Again, I am relying on a book by Frolov et al. Climate Change in Eurasian Arctic Shelf Seas, Centennial Ice Cover Observations (with some additional more recent material below).

Of course, the most direct effect of the sun on ice is in the summer:

Short-wave solar radiation is the most significant summer-season forcing, or, more precisely, the part of it that depends on albedo and absorption by the ice cover and the sea. Due to changes in albedo not related to greenhouse gases of anthropogenic origin, this heat balance constituent can vary by several dozen W/m2 in polar regions, or one order of magnitude greater than the most optimistic assessments of the influence of greenhouse gases. P 121

And the internal oscillations of the ocean-ice-atmosphere system were discussed extensively in a previous post here:

It was noted in Sections 4.1 and 4.2 that air temperature at mid and high latitudes primarily depends on dynamic processes in the atmosphere (Alekseev, 2000; Alekseev et al., 2003; Vorobiev and Smirnov, 2003). They influence air temperature due to both advective processes and the impact of cloudiness, which depend on the type of baric system in play. In winter, this influence is particularly high in areas where anticyclones are common. Weakening of anticyclones results in increasing temperature and cloudiness. Variation in cloudiness is one of the main causes of climate change is indicated by Sherstyukov (2008). p 119

Frolov et al. explore the connection between solar activity and these atmospheric processes. They are not jumping to conclusions and recognize that uncertainty surrounds the mechanisms between Solar Activity (SA) and Arctic ice variability.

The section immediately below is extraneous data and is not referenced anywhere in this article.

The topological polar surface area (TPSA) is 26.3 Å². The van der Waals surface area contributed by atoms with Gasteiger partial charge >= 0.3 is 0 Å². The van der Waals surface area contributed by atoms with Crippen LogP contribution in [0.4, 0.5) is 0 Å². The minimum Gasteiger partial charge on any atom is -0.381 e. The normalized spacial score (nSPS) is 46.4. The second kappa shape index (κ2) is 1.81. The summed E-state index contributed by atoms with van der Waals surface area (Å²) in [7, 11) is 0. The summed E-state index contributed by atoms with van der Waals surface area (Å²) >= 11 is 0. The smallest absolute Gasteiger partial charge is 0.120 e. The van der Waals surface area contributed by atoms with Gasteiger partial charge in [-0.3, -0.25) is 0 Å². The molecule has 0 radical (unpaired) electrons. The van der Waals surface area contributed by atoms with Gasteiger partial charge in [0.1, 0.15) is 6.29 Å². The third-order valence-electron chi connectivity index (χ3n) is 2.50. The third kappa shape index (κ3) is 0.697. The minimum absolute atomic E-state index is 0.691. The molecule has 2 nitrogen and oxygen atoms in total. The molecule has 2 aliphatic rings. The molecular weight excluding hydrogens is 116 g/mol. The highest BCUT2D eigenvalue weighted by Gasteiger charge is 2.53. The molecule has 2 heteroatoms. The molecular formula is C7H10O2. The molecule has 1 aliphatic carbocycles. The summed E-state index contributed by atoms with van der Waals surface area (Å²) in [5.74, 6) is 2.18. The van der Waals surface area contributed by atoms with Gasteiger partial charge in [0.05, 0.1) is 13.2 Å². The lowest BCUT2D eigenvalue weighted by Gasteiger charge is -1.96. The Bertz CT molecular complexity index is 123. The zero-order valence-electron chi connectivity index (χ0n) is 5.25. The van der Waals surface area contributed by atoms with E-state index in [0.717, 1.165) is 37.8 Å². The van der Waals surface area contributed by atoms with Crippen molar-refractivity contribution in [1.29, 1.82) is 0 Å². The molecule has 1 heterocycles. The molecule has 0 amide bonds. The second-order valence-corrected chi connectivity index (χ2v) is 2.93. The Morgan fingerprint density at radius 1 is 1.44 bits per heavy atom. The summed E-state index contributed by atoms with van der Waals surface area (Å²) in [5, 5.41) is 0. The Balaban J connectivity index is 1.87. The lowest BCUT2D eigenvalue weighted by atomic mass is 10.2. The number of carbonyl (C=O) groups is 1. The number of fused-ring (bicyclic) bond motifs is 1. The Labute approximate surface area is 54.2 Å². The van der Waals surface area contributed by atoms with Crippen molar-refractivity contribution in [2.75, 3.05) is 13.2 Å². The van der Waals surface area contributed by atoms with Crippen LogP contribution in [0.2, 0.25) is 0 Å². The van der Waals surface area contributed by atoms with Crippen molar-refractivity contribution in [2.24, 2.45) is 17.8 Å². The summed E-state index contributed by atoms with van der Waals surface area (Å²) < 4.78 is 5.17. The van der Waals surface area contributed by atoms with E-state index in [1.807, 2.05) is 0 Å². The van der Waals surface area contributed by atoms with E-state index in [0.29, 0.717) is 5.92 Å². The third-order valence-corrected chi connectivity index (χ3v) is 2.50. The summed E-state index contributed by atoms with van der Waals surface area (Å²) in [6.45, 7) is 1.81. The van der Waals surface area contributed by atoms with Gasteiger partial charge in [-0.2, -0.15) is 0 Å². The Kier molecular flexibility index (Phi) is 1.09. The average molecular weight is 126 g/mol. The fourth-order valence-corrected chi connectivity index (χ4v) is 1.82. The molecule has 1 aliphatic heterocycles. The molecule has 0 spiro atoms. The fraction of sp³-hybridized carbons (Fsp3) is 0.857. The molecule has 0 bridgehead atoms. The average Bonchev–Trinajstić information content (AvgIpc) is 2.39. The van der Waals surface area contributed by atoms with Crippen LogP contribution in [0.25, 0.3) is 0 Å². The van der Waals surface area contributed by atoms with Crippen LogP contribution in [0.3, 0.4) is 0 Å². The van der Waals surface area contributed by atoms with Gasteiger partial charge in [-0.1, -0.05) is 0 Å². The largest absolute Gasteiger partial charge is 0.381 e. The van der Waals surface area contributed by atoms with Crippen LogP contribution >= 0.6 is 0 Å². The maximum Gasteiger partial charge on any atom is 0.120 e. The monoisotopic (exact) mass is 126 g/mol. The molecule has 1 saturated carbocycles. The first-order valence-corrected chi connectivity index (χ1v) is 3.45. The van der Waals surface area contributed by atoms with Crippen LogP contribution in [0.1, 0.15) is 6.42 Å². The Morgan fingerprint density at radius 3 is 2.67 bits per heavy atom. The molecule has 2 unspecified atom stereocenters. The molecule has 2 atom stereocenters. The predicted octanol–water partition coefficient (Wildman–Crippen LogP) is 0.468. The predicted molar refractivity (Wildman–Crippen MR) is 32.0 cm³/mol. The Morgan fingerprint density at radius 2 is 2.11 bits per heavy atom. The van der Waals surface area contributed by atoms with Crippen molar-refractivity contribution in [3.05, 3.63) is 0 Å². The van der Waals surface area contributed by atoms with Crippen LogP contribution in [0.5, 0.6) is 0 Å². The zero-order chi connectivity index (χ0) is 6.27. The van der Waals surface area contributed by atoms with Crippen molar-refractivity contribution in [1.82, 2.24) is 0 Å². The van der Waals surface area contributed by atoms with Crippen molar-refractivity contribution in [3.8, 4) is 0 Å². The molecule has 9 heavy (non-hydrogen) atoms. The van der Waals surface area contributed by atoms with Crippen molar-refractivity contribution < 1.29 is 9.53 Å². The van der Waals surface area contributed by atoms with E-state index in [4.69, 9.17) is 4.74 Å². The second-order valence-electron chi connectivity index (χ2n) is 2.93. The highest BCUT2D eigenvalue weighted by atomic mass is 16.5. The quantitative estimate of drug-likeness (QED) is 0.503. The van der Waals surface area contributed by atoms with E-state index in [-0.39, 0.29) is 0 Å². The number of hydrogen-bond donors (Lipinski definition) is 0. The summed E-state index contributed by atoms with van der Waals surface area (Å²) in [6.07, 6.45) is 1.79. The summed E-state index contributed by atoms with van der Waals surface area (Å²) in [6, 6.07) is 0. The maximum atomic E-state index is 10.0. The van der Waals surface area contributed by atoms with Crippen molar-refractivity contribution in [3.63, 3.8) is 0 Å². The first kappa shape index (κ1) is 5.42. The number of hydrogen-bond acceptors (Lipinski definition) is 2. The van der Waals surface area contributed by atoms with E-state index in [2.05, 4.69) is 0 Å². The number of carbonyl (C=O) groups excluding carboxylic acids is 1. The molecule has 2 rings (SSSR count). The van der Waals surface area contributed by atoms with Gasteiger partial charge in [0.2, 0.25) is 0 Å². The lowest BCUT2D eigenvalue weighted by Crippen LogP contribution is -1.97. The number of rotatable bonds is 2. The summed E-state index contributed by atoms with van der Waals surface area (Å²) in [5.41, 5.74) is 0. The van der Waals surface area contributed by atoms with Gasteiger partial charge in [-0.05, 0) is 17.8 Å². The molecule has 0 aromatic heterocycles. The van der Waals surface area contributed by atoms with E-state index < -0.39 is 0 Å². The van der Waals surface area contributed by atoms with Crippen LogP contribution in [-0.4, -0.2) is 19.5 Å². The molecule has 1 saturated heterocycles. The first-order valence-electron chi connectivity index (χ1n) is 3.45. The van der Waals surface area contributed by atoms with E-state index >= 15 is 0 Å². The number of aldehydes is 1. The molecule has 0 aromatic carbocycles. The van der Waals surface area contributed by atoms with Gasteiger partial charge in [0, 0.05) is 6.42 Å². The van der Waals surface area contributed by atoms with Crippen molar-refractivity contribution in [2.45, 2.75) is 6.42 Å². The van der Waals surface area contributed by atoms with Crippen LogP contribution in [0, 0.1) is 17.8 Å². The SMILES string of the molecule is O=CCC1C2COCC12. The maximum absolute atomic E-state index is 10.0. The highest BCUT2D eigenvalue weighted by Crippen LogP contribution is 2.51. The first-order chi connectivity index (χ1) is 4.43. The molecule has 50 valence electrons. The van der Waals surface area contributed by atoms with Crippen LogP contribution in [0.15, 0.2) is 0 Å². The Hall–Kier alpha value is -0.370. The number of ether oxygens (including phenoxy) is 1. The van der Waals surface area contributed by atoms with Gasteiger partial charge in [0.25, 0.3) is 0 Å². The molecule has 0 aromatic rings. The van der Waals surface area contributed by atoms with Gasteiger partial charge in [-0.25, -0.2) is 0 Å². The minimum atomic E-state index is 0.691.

The variation of temperature matches the TSI curve far better than it matches the CO2 curve. However, the Hoyt and Schatten model for TSI is just one of many, and other models lead to very different patterns for TSI vs. year. Furthermore, climate modelers would argue that the temperature curve in the second warming epoch represents the continuation of the first warming epoch, interrupted by a period from about 1940 to about 1980 when increasing aerosol concentrations outweighed the effect of increasing greenhouse gases. Therefore, Figure 6.5 is just one representation of many that could be derived. Nevertheless, if Figure 6.5 were taken at face value, the temperature and TSI variation charts would suggest the presence of both a positive “100-year” trend and quasi 60-year cyclic oscillations.

While Figure 6.5 is suggestive, the fact remains that we really do not know how TSI varied prior to the advent of satellite measurements around 1980. Figure 6.5 demonstrates that the form of the variability of Arctic surface temperatures during the 20th century resembles the variability of the Hoyt and Schatten model for TSI. This is suggestive that variations in TSI may have been an important factor in 20th century climate change. Though the total variance of TSI from 1880 to 2000 according to Hoyt and Schatten was 384 W/m2, the simple spreading of this flow over the spherical area of the Earth is incorrect. As we show in this work, a significant part of TSI variance influences the high-latitude regions. Furthermore, as was noted in Section 5.4, Budyko (1969) concluded by calculations that solar constant variations of several tenths of % are sufficient to induce essential climate changes.